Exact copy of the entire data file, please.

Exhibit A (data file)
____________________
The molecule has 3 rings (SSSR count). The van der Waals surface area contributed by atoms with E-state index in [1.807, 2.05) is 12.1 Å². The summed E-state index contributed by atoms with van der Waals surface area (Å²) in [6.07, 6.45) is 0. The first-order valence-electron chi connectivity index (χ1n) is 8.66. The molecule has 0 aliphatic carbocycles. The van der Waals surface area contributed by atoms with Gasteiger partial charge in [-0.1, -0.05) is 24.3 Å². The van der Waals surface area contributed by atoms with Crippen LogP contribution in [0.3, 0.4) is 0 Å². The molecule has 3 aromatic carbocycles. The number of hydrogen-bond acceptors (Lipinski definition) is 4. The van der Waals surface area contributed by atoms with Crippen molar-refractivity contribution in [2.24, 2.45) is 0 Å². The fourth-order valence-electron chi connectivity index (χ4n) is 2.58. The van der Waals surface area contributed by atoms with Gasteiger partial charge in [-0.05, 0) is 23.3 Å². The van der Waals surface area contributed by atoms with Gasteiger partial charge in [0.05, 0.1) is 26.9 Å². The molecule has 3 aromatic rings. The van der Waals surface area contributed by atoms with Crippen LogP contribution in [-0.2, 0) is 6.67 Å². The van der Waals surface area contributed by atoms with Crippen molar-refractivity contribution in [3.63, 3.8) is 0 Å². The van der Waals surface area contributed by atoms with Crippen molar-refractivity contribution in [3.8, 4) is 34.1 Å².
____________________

The molecule has 3 rings (SSSR count). The van der Waals surface area contributed by atoms with E-state index in [1.807, 2.05) is 12.1 Å². The summed E-state index contributed by atoms with van der Waals surface area (Å²) in [6.07, 6.45) is 0. The first-order valence-electron chi connectivity index (χ1n) is 8.66. The molecule has 0 aliphatic carbocycles. The van der Waals surface area contributed by atoms with Gasteiger partial charge in [-0.1, -0.05) is 24.3 Å². The van der Waals surface area contributed by atoms with Crippen LogP contribution in [0.3, 0.4) is 0 Å². The molecule has 3 aromatic carbocycles. The number of hydrogen-bond acceptors (Lipinski definition) is 4. The van der Waals surface area contributed by atoms with Crippen molar-refractivity contribution in [2.24, 2.45) is 0 Å². The fourth-order valence-electron chi connectivity index (χ4n) is 2.58. The van der Waals surface area contributed by atoms with Gasteiger partial charge in [-0.05, 0) is 23.3 Å². The van der Waals surface area contributed by atoms with Gasteiger partial charge in [0.05, 0.1) is 26.9 Å². The molecule has 3 aromatic rings. The van der Waals surface area contributed by atoms with Crippen LogP contribution in [-0.2, 0) is 6.67 Å². The van der Waals surface area contributed by atoms with Crippen molar-refractivity contribution in [3.63, 3.8) is 0 Å². The van der Waals surface area contributed by atoms with Crippen molar-refractivity contribution in [3.8, 4) is 34.1 Å².